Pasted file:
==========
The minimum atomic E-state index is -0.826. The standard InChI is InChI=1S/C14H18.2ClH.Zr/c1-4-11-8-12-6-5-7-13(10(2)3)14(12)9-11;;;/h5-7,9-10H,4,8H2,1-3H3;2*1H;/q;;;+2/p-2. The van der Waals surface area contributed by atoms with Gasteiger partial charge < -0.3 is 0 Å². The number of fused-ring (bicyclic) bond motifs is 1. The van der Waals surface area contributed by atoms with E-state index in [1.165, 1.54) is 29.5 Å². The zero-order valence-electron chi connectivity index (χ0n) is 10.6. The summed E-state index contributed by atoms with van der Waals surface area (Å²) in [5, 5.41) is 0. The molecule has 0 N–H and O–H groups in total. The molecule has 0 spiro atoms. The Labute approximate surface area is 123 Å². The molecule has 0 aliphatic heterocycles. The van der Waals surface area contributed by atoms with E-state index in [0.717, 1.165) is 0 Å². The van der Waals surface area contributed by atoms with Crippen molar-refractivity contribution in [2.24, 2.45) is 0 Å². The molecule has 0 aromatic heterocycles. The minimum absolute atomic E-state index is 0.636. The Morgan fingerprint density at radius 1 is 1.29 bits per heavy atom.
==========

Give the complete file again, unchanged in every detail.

The minimum atomic E-state index is -0.826. The standard InChI is InChI=1S/C14H18.2ClH.Zr/c1-4-11-8-12-6-5-7-13(10(2)3)14(12)9-11;;;/h5-7,9-10H,4,8H2,1-3H3;2*1H;/q;;;+2/p-2. The van der Waals surface area contributed by atoms with Gasteiger partial charge < -0.3 is 0 Å². The number of fused-ring (bicyclic) bond motifs is 1. The van der Waals surface area contributed by atoms with E-state index in [1.165, 1.54) is 29.5 Å². The zero-order valence-electron chi connectivity index (χ0n) is 10.6. The summed E-state index contributed by atoms with van der Waals surface area (Å²) in [5, 5.41) is 0. The molecule has 0 N–H and O–H groups in total. The molecule has 0 spiro atoms. The Labute approximate surface area is 123 Å². The molecule has 0 aliphatic heterocycles. The van der Waals surface area contributed by atoms with E-state index in [0.717, 1.165) is 0 Å². The van der Waals surface area contributed by atoms with Crippen molar-refractivity contribution in [2.24, 2.45) is 0 Å². The molecule has 0 aromatic heterocycles. The minimum absolute atomic E-state index is 0.636. The Morgan fingerprint density at radius 1 is 1.29 bits per heavy atom.